The American people, who have so often shown their reluctance to radical changes or to decisions that drastically affect their complex political balance, will have the opportunity to pass judgment on President Donald Trump's actions within a few months, leading to the most valuable verdict of all: the ballot box.
Though expected, the decision to acquit President Trump of impeachment charges -abuse of power and obstruction of Congress- is still impactful. Both charges stem from his talks with Ukraine's President Volodymyr Zelensky, asking him to investigate the son of Democratic candidate Joe Biden, which meant an electoral blow to one of his main rivals in the race for the presidency. In exchange for this investigation into the Biden family, Trump promised to release about $400 million to the Ukrainian government.
The last phase of the impeachment process was marred - and already decided - by the refusal of the Republican majority to allow the testimony of key witnesses, including the President's former national security advisor, John Bolton, who has been said to handle critical information about Trump's proposal to Zelensky, and the way President Trump allegedly tried to stop investigations against him.
President Trump's acquittal, received with anger and even perplexity by part of the American people, represents for another sector a necessary continuity in critical moments at the global level, when the nation is preparing to deal with the serious coronavirus epidemic, and with the strong tensions unleashed in the Middle East, following the killing of Iranian leader Qasem Soleimani.
The President took advantage of his State of the Union Address Tuesday night to make a veiled reference to the impeachment process, but also to tout achievements in economy, such as the more than two million jobs that, according to statistics, have been created during his term. Unfortunately, he intensified the tone concerning the painful issue of migrants, alluding to crimes committed by refugees who in no way represent the work dynamic and improvement that characterizes most of the people who flee from misery and violence in their countries. President Trump left to México the task of containing caravans coming from Honduras, Guatemala and El Salvador, a task that falls to military personnel not always prepared to property and decently treat the tide of men, women, and children trying to cross the border.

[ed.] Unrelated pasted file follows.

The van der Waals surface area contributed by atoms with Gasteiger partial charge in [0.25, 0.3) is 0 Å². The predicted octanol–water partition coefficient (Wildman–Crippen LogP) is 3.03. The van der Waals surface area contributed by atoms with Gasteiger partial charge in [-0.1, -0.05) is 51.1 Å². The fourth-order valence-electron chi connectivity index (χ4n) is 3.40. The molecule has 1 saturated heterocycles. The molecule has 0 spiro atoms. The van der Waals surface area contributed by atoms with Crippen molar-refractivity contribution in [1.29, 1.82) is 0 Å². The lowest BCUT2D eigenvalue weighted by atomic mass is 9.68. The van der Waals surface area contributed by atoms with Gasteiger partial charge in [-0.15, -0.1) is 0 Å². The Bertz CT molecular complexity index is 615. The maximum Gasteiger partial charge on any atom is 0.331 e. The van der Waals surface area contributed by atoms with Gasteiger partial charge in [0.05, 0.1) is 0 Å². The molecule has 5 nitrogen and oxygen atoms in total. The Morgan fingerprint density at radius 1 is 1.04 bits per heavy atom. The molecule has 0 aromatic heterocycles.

An unprecedented moment in the history of State of the Union addresses came when President Trump left House Speaker Nancy Pelosi with her hand extended as she was trying to greet him, an inexcusable action to which she later responded by ripping up her copy of the President's speech. Neither one nor the other lived up to a ceremony that has always been a model of political correctness. The State of the Union address usually generates expectation which this year came along with curiosity at the international level about the attitude that the President was going to assume, who until that moment was still amid the impeachment process that was seeking to leave him out the White House. It was up to both President Trump and Pelosi to prioritize the circumstances and to demonstrate that transcendental events such as the State of the Union address must follow a protocol of mutual respect. Both actions were childish.
With the impeachment stage behind, there is still a long way to go with primaries, which hopefully will be more normal than in Iowa. A climate of calm is crucial these months before November, for the American people to concentrate and, free of prejudice, think about their electoral verdict.